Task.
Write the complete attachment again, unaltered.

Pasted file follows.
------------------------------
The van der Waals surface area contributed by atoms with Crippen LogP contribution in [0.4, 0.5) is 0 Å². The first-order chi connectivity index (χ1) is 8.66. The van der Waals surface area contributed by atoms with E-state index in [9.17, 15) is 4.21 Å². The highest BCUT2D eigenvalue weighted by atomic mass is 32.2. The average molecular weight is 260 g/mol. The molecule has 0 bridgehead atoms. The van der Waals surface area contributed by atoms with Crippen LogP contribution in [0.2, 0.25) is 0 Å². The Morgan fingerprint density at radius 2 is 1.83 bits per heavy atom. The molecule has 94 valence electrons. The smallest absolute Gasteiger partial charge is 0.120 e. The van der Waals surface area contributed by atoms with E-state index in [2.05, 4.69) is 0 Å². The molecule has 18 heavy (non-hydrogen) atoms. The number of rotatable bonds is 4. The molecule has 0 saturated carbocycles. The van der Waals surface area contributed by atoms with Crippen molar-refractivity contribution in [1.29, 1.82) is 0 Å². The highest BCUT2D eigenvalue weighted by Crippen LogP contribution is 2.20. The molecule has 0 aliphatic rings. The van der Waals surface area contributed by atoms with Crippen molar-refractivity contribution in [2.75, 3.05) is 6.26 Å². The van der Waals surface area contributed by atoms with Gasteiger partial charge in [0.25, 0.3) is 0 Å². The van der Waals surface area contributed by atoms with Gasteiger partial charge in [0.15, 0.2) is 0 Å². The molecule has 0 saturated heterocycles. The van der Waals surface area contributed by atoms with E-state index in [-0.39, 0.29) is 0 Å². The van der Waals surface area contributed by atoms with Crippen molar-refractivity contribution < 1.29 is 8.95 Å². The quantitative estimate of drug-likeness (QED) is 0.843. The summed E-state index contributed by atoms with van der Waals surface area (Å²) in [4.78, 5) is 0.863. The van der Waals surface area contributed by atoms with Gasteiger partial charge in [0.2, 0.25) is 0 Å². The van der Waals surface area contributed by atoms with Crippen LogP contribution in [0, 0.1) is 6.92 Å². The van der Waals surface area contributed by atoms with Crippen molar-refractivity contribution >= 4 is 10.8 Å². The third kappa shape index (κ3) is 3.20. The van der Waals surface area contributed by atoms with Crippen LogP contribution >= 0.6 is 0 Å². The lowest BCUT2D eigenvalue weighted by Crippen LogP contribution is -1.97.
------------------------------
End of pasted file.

The van der Waals surface area contributed by atoms with Crippen LogP contribution in [0.4, 0.5) is 0 Å². The first-order chi connectivity index (χ1) is 8.66. The van der Waals surface area contributed by atoms with E-state index in [9.17, 15) is 4.21 Å². The highest BCUT2D eigenvalue weighted by atomic mass is 32.2. The average molecular weight is 260 g/mol. The molecule has 0 bridgehead atoms. The van der Waals surface area contributed by atoms with Crippen LogP contribution in [0.2, 0.25) is 0 Å². The Morgan fingerprint density at radius 2 is 1.83 bits per heavy atom. The molecule has 94 valence electrons. The smallest absolute Gasteiger partial charge is 0.120 e. The van der Waals surface area contributed by atoms with E-state index in [2.05, 4.69) is 0 Å². The molecule has 18 heavy (non-hydrogen) atoms. The number of rotatable bonds is 4. The molecule has 0 saturated carbocycles. The van der Waals surface area contributed by atoms with Crippen molar-refractivity contribution in [1.29, 1.82) is 0 Å². The highest BCUT2D eigenvalue weighted by Crippen LogP contribution is 2.20. The molecule has 0 aliphatic rings. The van der Waals surface area contributed by atoms with Crippen molar-refractivity contribution in [2.75, 3.05) is 6.26 Å². The van der Waals surface area contributed by atoms with Gasteiger partial charge in [0.25, 0.3) is 0 Å². The van der Waals surface area contributed by atoms with Gasteiger partial charge in [0.15, 0.2) is 0 Å². The molecule has 0 saturated heterocycles. The van der Waals surface area contributed by atoms with E-state index in [-0.39, 0.29) is 0 Å². The van der Waals surface area contributed by atoms with Crippen molar-refractivity contribution < 1.29 is 8.95 Å². The quantitative estimate of drug-likeness (QED) is 0.843. The summed E-state index contributed by atoms with van der Waals surface area (Å²) in [4.78, 5) is 0.863. The van der Waals surface area contributed by atoms with Gasteiger partial charge in [0.2, 0.25) is 0 Å². The van der Waals surface area contributed by atoms with Crippen LogP contribution in [0, 0.1) is 6.92 Å². The van der Waals surface area contributed by atoms with Crippen molar-refractivity contribution >= 4 is 10.8 Å². The third kappa shape index (κ3) is 3.20. The van der Waals surface area contributed by atoms with Crippen LogP contribution >= 0.6 is 0 Å². The lowest BCUT2D eigenvalue weighted by Crippen LogP contribution is -1.97.